There’s an idea in society that one doesn’t speak ill of the dead, especially when the body is still warm.
Thus it’s little surprise that Hebrew papers Monday morning are a celebration of former defense minister and Labor party stalwart Binyamin “Fuad” Ben-Eliezer, who died Sunday at 80, including gallons of ink spilled by writers and politicians who may have considered the still-breathing Ben-Eliezer less than a friend.
Much like the death of Ariel Sharon two years ago, with whom Ben-Eliezer shared the “bulldozer” nickname, coverage is replete with tributes to his careers as a tough general and a somewhat more dovish politician, with any harsh memories left on the cutting room floor. Even those who vociferously disagreed with him add to the cacophony of sadness and fond recollections.
“The bulldozer with the smile,” reads a headline in Israel Hayom, a right-wing paper which manages to praise peacenik Ben-Eliezer for his service to the country, if not for his ideologies.
“His work knew the good times. He was a wheeler dealer, but also a good man with much joy. Wanted to give something to everyone and keep arguments from breaking out,” the paper’s Dan Margalit writes, hinting at Ben-Eliezer’s later legal troubles, which get only a passing reference in much of the coverage. “He had a sense for horse-trading even in his days in officers’ school. He knew how to surround himself with movers and to latch onto himself activists in key position and make political deals which, as much as it’s not considered nice to speak about, are thought of as legitimate in the power struggles in any democratic regime.”
The word “fighter” comes up a lot in tribute to Ben-Eliezer, including in Yedioth’s headline “A fighter to the end,” likely a reference to the graft indictment he was fighting when he died.
Yet even for a tough guy, he’s remembered as a big ol’ bear by Yedioth’s Sima Kadmon.
“Fuad was an extraordinary man among politicians: big-hearted, with a big smile, a good friend, with a sense of humor. He didn’t take himself too seriously. All of these traits are rare to find among his colleagues,” she writes.
In Haaretz, which despite being the voice of Ben-Eliezer’s left wing is the only paper to not lead with his death, columnist Yossi Verter plays the two sides of Ben-Eliezer off one another, recalling him as the friendliest friend this side of the Knesset, but also, a politician who wouldn’t take any guff from anyone.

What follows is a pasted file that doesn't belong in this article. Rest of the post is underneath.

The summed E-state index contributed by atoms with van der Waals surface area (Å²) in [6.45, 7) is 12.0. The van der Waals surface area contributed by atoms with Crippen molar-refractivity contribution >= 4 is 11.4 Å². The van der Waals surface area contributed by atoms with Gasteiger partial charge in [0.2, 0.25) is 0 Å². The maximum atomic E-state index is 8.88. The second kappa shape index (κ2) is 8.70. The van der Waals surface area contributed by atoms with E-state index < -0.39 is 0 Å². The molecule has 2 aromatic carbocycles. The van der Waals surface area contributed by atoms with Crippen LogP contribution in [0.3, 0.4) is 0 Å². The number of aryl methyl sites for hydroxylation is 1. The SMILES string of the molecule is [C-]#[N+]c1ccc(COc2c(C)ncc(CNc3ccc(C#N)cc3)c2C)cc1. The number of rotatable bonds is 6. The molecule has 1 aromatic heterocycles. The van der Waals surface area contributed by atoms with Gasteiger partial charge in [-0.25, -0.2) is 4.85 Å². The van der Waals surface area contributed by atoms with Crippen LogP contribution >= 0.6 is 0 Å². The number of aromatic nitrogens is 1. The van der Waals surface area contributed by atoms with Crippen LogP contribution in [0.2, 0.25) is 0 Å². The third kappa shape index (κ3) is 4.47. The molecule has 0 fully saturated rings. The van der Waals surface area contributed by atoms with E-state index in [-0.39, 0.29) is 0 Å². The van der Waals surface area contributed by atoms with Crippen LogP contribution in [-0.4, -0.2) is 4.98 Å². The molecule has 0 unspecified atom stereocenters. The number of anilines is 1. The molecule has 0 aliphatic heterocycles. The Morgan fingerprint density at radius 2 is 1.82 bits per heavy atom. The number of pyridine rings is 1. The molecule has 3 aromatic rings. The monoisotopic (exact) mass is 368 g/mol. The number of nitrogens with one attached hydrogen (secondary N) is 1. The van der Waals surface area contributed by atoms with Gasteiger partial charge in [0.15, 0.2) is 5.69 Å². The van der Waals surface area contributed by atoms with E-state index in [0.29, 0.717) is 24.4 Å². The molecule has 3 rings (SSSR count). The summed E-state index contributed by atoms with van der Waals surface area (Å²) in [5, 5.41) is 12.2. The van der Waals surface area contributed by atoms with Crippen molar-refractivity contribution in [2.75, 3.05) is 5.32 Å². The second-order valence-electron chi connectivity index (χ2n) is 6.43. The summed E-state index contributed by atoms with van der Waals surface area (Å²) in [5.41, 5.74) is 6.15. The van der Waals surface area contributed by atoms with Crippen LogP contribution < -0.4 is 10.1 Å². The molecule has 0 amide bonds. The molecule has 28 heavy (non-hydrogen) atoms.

“His pleasantness, his earthiness, the fact that he had always acted humbly, even when he was at the top of the world as defense minister (in Ariel Sharon’s first government) and as chairman of the Labor party, made him a darling of the media and political inner circles. His chumminess was his best-known feature,” he writes. “But he could also be cruel, vicious and vindictive. He left a lot of bleeding bodies on the political battlefield.”
One person who apparently didn’t get the memo about only speaking nicely of Ben-Eliezer was Yossi Beilin, a former political rival who took to the airwaves Sunday night to “ harvest the deceased’s organs one after the other, even though the body was still warm,” in Verter’s telling.
Yedioth TV columnist Einav Schiff also took note of Beilin’s attack, recounting his appearance on TV Sunday night like Herb Morrison watching the Hindenburg go down.
“Veteran anchor [Yaakov Ayalon] who recognized the attack with horror, still tried to steer the interview in a less torturous direction. Beilin wasn’t impressed and continued to run roughshod over the presenter, as well as in reverse. One should hope that they had enough napkins at the station for Beilin to wipe off his makeup as well as the blood on his lips,” Schiff writes.
Put a Kurd on it
Haaretz’s decision to push Ben-Eliezer below the fold is somewhat telling, given that there’s not really major news to overtake him. Instead the paper fills the top of its front page with news only tangentially related to Israel, namely Turkey’s intensified fight inside Syria and Germany talks on the UK Brexit.
Rather than rely on wire services to cover Ankara’s offensive, the paper calls in Mideast correspondent Zvi Bar’el for some context beyond the daily accounts of battle lines and death tolls. Bar’el writes that the Turkish decision to quickly shift the fight from a shrinking Islamic State to the Kurds show how badly the international community screwed up when it balked at taking decisive action against the terror group years ago.
“If the conquest of Jarablus and the battle against the Syrian Kurds threaten to morph into a permanent front separate from the war on the Islamic State, this makes even clearer the degree to which the war on ISIS missed the target in its early stages,” he writes. “The Islamic State, which is being defeated by modest forces and is withdrawing to avoid air and ground attacks, has been showing the limits of its power. So we see the strategic errors made by the West, Russia and even Iran when in 2014 they didn’t launch a major offensive against those guys on the pickup trucks capturing large swaths of Iraq and Syria.”